GI Radiology > Appendix > Anatomy

Anatomy of the Appendix

The appendix is a small, worm-shaped blind tube, about 3 in. (7.6 cm) long and 1/4 in. to 1 in. (.64*2.54 cm) thick, projecting from the base of the cecum on the right side of the lower abdominal cavity.  It has no known function in humans today and is considered a vestigial remnant of some previous organ or structure, having a digestive function, that became unnecessary to people in their evolutionary progress. 

The appendix can usually be identified on an abdominal CT.  This can be accomplished by identifying the ascending colon and following it caudally to the cecum.  One should then look medially for the junction of the terminal ileum with the cecum and locate the ileocecal valve.  The appendix is usually found caudal to the ileocecal valve at the base of the cecum.  Look for a small, blind ending tubular structure projecting from the cecal base.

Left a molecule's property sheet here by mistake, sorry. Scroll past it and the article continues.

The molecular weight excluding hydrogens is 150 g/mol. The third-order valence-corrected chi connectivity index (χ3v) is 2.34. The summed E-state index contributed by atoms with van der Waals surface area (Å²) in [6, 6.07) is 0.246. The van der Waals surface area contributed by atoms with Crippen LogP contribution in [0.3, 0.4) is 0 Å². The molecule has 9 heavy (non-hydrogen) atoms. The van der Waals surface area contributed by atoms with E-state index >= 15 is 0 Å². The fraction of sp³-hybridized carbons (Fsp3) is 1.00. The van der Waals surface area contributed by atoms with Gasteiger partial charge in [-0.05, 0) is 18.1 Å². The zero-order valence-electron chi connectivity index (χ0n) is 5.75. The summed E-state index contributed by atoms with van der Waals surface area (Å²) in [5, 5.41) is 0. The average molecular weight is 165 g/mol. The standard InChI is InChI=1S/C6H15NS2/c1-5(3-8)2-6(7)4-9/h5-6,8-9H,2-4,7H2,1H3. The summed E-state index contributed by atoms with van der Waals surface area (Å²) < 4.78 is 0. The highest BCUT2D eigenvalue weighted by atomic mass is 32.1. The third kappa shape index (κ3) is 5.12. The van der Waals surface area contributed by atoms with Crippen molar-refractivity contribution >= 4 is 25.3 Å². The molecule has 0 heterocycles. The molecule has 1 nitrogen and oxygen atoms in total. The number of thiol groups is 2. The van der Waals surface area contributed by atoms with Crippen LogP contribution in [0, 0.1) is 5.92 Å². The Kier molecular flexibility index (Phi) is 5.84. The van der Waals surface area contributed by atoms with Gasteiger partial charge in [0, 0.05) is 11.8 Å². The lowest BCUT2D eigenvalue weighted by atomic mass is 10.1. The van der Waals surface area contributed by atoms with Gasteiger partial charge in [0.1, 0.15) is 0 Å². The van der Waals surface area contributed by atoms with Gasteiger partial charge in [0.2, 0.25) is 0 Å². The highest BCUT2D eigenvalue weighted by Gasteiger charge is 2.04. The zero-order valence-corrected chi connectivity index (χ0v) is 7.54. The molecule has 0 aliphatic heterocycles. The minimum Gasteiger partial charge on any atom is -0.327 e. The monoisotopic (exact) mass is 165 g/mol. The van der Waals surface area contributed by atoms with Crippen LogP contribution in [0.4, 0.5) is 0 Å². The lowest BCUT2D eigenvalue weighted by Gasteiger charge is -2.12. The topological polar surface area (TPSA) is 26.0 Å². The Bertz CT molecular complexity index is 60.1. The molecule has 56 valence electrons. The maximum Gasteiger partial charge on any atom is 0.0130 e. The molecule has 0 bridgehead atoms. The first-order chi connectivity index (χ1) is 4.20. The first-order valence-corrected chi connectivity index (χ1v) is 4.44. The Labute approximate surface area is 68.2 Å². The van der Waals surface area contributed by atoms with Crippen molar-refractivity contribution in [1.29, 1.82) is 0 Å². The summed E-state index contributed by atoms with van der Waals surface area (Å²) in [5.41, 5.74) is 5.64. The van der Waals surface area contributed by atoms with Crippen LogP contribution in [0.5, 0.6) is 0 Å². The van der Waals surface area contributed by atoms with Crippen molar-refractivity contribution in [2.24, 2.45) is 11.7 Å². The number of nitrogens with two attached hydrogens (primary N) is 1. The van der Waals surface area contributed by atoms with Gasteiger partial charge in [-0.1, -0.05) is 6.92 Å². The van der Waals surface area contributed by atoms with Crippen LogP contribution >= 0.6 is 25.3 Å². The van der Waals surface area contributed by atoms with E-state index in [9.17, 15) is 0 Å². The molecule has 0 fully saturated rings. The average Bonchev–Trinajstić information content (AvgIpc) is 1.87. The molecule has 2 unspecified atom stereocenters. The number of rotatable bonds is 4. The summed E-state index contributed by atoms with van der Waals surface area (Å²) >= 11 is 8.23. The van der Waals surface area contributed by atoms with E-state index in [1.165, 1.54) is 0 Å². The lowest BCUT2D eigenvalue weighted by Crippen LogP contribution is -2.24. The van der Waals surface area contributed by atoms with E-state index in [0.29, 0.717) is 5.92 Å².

If you are unable to identify the appendix in this manner, you can try to give the patient more oral contrast in hopes of filling the appendix or repositioning the patient on their side left side down and reimaging. 

Abdominal CT scans from two different individuals demonstrating normal appendices.  In the top image note the air filled appendix projecting from the base of the cecum.  In the bottom image note the contrast filled, blind ending, tubular appendix projecting from the cecal base. 



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